Simón Bolívar Orchestra/Abbado/ Dudamel at the Lucerne Easter Festival (Review)
On Friday, however, Dudamel sat in the audience while his compatriots were conducted by the 76-year-old Claudio Abbado, the epitome of Old European sophistication and subtlety. It was a fascinating clash, almost of civilisations, certainly of aesthetic philosophies. Even the chosen programme seemed like a negotiation: Abbado perhaps championing Prokofiev’s febrile but esoteric Scythian Suite and the densely knotted Symphonic Pieces from Berg’s Lulu (where his latest protegée, Anna Prohaska, was the feisty soprano soloist); but agreeing to Tchaikovsky’s Pathétique Symphony as an outlet for the orchestra’s massive collective emotions.
The results, however, were enthralling — and, one suspects, not much like what Abbado would have achieved in this repertoire with his own super-refined Lucerne Festival Orchestra. I found the intensity of the Tchaikovsky overwhelming, especially in the outer movements (the inner ones were a bit stodgy). Abbado conveyed not just the music’s morbid downward pull, but also the sense that life itself begins and ends in silence. The orchestra, for its part, supplied some stunning solo playing (its first clarinet and horn could shine in any circles), an animalistic energy and, at the end, a wonderfully thick sonority in the lower strings. Of course it helps to have 13 double basses, throbbing into a sepuchral oblivion.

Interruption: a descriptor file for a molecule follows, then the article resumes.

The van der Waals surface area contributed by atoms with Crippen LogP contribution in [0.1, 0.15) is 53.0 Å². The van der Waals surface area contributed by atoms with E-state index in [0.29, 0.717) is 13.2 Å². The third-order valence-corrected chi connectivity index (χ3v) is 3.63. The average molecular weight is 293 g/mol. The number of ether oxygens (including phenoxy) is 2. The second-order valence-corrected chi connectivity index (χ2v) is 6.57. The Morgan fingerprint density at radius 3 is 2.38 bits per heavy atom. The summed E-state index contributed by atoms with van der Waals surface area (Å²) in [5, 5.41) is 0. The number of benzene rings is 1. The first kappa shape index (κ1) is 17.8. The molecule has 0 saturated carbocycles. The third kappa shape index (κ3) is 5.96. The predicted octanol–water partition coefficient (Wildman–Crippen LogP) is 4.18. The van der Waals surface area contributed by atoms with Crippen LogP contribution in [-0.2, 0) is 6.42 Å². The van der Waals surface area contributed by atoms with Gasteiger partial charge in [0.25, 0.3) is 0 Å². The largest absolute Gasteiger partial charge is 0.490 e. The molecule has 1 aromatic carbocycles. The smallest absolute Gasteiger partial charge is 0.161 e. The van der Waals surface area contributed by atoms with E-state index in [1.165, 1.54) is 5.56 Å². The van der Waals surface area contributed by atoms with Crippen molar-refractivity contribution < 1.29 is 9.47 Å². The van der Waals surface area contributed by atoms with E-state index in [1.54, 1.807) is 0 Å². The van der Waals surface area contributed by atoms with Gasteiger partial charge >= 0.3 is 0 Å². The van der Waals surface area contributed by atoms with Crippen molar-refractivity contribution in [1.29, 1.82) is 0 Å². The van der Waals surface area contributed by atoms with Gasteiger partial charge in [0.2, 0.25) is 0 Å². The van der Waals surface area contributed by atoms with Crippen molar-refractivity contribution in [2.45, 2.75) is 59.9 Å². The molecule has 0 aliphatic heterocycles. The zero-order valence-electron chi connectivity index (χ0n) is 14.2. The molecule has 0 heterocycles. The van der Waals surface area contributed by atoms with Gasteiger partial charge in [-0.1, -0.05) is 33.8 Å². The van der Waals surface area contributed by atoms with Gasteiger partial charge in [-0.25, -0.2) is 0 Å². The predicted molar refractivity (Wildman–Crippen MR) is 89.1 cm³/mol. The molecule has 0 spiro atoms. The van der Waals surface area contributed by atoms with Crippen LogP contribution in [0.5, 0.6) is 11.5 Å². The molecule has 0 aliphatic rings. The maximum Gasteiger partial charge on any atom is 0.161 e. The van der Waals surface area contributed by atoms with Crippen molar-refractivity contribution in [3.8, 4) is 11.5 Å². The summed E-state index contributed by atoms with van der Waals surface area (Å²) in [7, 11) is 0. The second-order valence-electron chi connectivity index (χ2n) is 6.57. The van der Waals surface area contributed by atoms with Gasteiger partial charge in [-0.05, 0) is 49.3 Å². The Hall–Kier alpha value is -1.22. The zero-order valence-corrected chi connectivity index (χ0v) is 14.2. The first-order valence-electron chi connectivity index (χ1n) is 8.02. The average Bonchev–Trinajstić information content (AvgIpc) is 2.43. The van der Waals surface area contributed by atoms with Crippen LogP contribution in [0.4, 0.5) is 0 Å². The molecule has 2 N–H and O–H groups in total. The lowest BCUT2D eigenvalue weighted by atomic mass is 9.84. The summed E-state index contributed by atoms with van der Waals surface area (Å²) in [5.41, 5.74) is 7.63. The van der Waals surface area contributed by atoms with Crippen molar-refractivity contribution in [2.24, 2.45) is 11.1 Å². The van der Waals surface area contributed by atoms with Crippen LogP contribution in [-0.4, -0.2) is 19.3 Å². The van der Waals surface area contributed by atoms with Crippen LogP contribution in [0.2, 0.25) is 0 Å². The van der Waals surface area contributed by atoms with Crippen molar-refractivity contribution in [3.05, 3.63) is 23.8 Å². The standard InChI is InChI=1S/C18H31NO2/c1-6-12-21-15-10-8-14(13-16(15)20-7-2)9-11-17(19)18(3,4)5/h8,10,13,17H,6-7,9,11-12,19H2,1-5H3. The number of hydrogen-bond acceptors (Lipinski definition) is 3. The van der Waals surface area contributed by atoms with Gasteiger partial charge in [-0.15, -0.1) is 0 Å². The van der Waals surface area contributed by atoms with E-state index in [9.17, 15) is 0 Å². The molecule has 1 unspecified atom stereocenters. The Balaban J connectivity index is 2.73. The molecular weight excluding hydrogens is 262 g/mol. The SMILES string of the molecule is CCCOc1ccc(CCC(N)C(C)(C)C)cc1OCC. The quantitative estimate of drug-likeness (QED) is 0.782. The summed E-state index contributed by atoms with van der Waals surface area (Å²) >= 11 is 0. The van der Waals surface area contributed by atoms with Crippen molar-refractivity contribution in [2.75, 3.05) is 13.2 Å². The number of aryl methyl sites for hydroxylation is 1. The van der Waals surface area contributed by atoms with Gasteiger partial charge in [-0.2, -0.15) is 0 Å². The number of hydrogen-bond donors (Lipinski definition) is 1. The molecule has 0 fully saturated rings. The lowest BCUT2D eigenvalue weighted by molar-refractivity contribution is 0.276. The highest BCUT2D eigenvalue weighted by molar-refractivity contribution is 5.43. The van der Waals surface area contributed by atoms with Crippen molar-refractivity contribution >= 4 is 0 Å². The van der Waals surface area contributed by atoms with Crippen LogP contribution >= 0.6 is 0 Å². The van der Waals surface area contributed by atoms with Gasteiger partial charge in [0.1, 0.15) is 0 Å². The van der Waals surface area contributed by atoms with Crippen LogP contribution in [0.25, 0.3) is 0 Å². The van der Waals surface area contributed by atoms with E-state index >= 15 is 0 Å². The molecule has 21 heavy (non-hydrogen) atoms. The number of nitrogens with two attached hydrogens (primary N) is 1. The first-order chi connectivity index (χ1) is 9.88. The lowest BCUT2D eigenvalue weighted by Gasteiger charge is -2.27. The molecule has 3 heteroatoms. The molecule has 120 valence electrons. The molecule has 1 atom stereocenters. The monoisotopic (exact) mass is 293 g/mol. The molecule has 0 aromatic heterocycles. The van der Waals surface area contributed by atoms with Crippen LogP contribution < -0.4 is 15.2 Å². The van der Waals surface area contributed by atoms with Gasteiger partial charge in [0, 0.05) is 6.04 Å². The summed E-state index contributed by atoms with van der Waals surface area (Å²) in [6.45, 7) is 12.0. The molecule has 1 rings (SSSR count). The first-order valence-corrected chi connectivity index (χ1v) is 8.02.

complete review here.
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- March 30, 2010 / 9:50 am
- concert review